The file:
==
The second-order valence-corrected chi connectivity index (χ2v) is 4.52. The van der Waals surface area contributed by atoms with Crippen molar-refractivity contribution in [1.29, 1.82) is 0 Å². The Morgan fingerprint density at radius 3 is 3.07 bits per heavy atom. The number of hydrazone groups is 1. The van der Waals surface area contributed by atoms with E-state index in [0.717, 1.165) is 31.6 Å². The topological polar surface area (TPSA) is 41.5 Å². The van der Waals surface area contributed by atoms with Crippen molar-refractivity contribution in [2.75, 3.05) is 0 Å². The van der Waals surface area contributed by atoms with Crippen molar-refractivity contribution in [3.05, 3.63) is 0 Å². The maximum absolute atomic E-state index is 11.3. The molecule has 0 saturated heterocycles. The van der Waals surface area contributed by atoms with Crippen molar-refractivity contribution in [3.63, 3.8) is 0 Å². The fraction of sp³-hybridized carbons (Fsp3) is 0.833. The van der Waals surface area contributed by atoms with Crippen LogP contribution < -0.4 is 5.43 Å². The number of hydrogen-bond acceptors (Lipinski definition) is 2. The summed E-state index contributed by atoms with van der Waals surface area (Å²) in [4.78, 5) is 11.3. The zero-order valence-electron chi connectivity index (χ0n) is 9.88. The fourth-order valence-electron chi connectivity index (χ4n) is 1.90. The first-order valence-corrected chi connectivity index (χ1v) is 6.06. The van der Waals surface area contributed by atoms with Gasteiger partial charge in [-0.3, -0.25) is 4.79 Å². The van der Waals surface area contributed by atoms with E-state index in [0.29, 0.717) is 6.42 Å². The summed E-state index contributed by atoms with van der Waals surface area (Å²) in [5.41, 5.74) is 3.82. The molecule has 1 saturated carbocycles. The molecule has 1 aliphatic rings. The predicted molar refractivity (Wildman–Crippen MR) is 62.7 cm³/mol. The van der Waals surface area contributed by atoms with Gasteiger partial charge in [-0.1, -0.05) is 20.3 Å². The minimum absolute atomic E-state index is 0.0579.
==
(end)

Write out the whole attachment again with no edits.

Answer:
The second-order valence-corrected chi connectivity index (χ2v) is 4.52. The van der Waals surface area contributed by atoms with Crippen molar-refractivity contribution in [1.29, 1.82) is 0 Å². The Morgan fingerprint density at radius 3 is 3.07 bits per heavy atom. The number of hydrazone groups is 1. The van der Waals surface area contributed by atoms with E-state index in [0.717, 1.165) is 31.6 Å². The topological polar surface area (TPSA) is 41.5 Å². The van der Waals surface area contributed by atoms with Crippen molar-refractivity contribution in [2.75, 3.05) is 0 Å². The van der Waals surface area contributed by atoms with Crippen molar-refractivity contribution in [3.05, 3.63) is 0 Å². The maximum absolute atomic E-state index is 11.3. The molecule has 0 saturated heterocycles. The van der Waals surface area contributed by atoms with Crippen molar-refractivity contribution in [3.63, 3.8) is 0 Å². The fraction of sp³-hybridized carbons (Fsp3) is 0.833. The van der Waals surface area contributed by atoms with Crippen LogP contribution < -0.4 is 5.43 Å². The number of hydrogen-bond acceptors (Lipinski definition) is 2. The summed E-state index contributed by atoms with van der Waals surface area (Å²) in [4.78, 5) is 11.3. The zero-order valence-electron chi connectivity index (χ0n) is 9.88. The fourth-order valence-electron chi connectivity index (χ4n) is 1.90. The first-order valence-corrected chi connectivity index (χ1v) is 6.06. The van der Waals surface area contributed by atoms with Gasteiger partial charge in [-0.3, -0.25) is 4.79 Å². The van der Waals surface area contributed by atoms with E-state index in [0.29, 0.717) is 6.42 Å². The summed E-state index contributed by atoms with van der Waals surface area (Å²) in [5.41, 5.74) is 3.82. The molecule has 1 saturated carbocycles. The molecule has 1 aliphatic rings. The predicted molar refractivity (Wildman–Crippen MR) is 62.7 cm³/mol. The van der Waals surface area contributed by atoms with Gasteiger partial charge in [-0.1, -0.05) is 20.3 Å². The minimum absolute atomic E-state index is 0.0579.